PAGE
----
buzzing, hard-hitting batch of pychedelic rock from Japan's The Mops --
featuring some groovy, echoey tunes penned by the group and sung in
their native language -- plus a nice choice of passionate covers! The
sound is a little bit like Love in their early rawness -- and the Mops
obviously have a great feel for psychedelia at its fuzziest and most
tuneful. Great stuff!
Tracks : 1. Asamade Matenai 2. San Franciscan Night 3. I Am Just A Mops 4. Inside Looking Out 5. The Letter 6. Blind Bird 7. Somebody To Love 8. Bera Yo Isoge 9. White Rabbit 10. Asahi Yo Saraba 11. Light My Fire 12. Kienai Omoi
Bio~by Keith Cahoon : The
Mops are one of Japan’s best know "group sounds” bands, particularly
noted for their psychedelic period. The group was founded in 1966 by
high school friends Mikiharu Suzuki (drums), Taro Miyuki (guitar),
Masaru Hoshi (lead guitar) and Kaoru Murakami (bass), playing mostly
instrumental rock ala the fabulously popular Ventures. Suzuki’s older
brother Hiromitsu joined in later and became the group’s main vocalist,
sharing the job with Hoshi.
The Mops started playing clubs and
discos early on, but did not immediately distinguish themselves. In the
summer of 1967 their manager visited San Francisco, and was very
excited about the hippie movement that was booming there. He brought a
copy of a Jefferson Airplane album back with him to Japan, which he
impressed the Mops with. The band became enthusiastic about the new
sounds, and singer Hiromitsu Suzuki especially became a big fan of
Animals singer Eric Burdon. In what seems a fairly commercially driven
decision, the Mops, prodded by their manager, became a "psychedelic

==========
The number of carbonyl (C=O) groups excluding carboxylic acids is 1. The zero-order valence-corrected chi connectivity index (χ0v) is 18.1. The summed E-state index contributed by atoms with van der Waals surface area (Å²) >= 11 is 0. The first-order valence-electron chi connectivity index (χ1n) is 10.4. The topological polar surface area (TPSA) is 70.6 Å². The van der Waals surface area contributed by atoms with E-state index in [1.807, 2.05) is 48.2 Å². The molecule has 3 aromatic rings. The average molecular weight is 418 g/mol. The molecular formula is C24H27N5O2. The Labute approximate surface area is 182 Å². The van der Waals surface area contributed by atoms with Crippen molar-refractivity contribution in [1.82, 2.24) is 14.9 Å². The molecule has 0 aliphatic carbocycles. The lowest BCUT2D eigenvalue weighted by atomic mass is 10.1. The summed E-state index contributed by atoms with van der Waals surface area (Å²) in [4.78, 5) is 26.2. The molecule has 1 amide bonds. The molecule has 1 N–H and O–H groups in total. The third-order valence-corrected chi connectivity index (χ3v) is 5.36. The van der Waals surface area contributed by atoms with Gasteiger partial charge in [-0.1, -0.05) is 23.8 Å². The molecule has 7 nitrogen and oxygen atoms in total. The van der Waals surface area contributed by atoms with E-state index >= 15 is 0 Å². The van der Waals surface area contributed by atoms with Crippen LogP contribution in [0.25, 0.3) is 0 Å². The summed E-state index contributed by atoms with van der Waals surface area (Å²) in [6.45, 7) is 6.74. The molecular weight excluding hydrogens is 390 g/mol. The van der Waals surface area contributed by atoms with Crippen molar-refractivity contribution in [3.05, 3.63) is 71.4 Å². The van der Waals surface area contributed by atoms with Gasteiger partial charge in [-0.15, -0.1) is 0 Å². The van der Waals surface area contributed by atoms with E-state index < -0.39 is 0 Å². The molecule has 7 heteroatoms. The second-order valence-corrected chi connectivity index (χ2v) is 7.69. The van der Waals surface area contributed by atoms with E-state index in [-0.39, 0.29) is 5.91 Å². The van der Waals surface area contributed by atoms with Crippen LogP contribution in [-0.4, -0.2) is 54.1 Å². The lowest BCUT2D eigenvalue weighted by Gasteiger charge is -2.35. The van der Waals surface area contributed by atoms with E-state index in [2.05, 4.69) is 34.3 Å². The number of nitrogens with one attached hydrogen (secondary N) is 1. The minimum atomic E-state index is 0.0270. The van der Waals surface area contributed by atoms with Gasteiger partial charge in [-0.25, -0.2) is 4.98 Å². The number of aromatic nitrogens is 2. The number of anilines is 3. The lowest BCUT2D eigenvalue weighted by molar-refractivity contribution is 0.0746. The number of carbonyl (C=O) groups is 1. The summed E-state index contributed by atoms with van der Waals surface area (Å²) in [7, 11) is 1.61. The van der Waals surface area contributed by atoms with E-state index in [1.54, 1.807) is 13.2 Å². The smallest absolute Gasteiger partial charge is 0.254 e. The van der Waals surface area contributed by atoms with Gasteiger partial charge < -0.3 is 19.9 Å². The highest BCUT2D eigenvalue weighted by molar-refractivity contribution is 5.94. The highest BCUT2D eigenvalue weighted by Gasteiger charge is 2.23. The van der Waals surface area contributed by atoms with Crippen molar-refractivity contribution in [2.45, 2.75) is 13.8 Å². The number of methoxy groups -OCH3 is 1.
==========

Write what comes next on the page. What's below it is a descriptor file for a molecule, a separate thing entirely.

band”, and signed with JVC Records. In November 1967 they released
"Asamade Matenai”, which went to #38.
The Mops album of April 1968 Psychedelic Sound in Japan,
was full of flower power flourishes, including cosmic artwork, ethnic
clothing, fuzz guitars and sitar playing. It included covers of the
Airplane’s hits "Someone To Love” and "White Rabbit”, the Doors' "Light
My Fire”, the Animals' "San Franciscan Nights” and "Inside Looking
Out”, as well as the Mops theme song "I Am Just A Mops” (which later
became a cult favorite after being included on the obscurities album Nuggets 2). To complete the band’s hippie vibe, at their album release party they passed out banana peels to journalists.
was made of the band being Japan’s first psychedelic band, and they are
sometimes credited as pioneering new studio effects, or at least
introducing them to Japan. The band also performed with lighting
effects, and sometimes blindfolded, supposedly to simulate the
influence of drugs. Despite being widely considered a psychedelic band,
their original songs were more garage band sounding. Also while most GS
bands were playing love songs, the Mops had a song called "Blind Bird”,
which contained the lyrics "please kill me”, which led to the song
being left off some re-issues (but included on the obscurities
collection Boulders #7). In 1969 Murakami quit the band and Miyuki took over bass duties.
just one album with JVC, the group switched to Toshiba/EMI, where they
changed their sound to more of a blues rock sound, it seems trying to
change with the times. While not as warmly recalled, the band did
moderately well after their psychedelic period. Their biggest hit was
in 1971, "Gekko Kamen (Moonlight Mask)", which they recorded as a joke,
but which became a novelty hit. Their hard rock number "Goiken Muyo (No
Excuse)" charted in 1971, and the following year they did well with
"Tadoritsuitara Itsumo Amefuri”, which was written for them by popular
folk singer Takuro Yoshida. Before finally breaking up in May 1974, the
Mops released a total of eight albums on Toshiba/EMI, a long career
compared to most of the GS bands. Hoshi continued in the music business
as an arranger, and Hiromitsu Suzuki became a TV "talento”. Mikiharu
Suzuki today runs a major artist management company.
The Mops, however remain best remembered for their landmark psychedelic first album.